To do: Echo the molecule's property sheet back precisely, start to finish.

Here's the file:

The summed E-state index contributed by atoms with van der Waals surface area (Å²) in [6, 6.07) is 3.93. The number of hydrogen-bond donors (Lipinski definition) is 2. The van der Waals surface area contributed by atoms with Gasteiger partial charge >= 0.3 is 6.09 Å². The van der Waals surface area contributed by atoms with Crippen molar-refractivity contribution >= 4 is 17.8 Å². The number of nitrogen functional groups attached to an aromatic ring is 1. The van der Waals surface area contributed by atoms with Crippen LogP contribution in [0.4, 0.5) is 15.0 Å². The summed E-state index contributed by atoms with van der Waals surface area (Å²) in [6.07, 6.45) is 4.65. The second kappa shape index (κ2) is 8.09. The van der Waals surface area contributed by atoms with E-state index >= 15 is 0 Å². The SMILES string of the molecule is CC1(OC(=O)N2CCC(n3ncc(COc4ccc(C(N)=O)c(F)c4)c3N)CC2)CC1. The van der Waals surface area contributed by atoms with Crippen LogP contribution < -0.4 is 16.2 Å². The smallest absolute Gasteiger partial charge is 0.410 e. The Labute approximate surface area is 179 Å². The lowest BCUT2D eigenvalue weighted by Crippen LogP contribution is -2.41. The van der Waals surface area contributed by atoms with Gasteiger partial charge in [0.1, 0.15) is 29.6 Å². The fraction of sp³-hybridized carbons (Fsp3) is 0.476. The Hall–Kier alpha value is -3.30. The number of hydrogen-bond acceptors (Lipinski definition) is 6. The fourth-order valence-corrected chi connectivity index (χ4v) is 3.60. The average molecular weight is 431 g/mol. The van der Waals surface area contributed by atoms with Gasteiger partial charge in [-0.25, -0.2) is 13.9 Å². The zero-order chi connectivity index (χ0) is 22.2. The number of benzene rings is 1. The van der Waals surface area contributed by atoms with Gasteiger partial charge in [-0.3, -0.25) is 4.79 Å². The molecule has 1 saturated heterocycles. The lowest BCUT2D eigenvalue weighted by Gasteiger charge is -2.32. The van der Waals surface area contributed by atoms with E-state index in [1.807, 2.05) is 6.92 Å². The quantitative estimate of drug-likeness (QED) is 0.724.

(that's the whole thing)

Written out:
The summed E-state index contributed by atoms with van der Waals surface area (Å²) in [6, 6.07) is 3.93. The number of hydrogen-bond donors (Lipinski definition) is 2. The van der Waals surface area contributed by atoms with Gasteiger partial charge >= 0.3 is 6.09 Å². The van der Waals surface area contributed by atoms with Crippen molar-refractivity contribution >= 4 is 17.8 Å². The number of nitrogen functional groups attached to an aromatic ring is 1. The van der Waals surface area contributed by atoms with Crippen LogP contribution in [0.4, 0.5) is 15.0 Å². The summed E-state index contributed by atoms with van der Waals surface area (Å²) in [6.07, 6.45) is 4.65. The second kappa shape index (κ2) is 8.09. The van der Waals surface area contributed by atoms with E-state index >= 15 is 0 Å². The SMILES string of the molecule is CC1(OC(=O)N2CCC(n3ncc(COc4ccc(C(N)=O)c(F)c4)c3N)CC2)CC1. The van der Waals surface area contributed by atoms with Crippen LogP contribution < -0.4 is 16.2 Å². The smallest absolute Gasteiger partial charge is 0.410 e. The Labute approximate surface area is 179 Å². The lowest BCUT2D eigenvalue weighted by Crippen LogP contribution is -2.41. The van der Waals surface area contributed by atoms with Gasteiger partial charge in [0.1, 0.15) is 29.6 Å². The fraction of sp³-hybridized carbons (Fsp3) is 0.476. The Hall–Kier alpha value is -3.30. The number of hydrogen-bond acceptors (Lipinski definition) is 6. The fourth-order valence-corrected chi connectivity index (χ4v) is 3.60. The average molecular weight is 431 g/mol. The van der Waals surface area contributed by atoms with Gasteiger partial charge in [-0.25, -0.2) is 13.9 Å². The zero-order chi connectivity index (χ0) is 22.2. The number of benzene rings is 1. The van der Waals surface area contributed by atoms with Gasteiger partial charge in [-0.3, -0.25) is 4.79 Å². The molecule has 1 saturated heterocycles. The lowest BCUT2D eigenvalue weighted by Gasteiger charge is -2.32. The van der Waals surface area contributed by atoms with E-state index in [1.807, 2.05) is 6.92 Å². The quantitative estimate of drug-likeness (QED) is 0.724.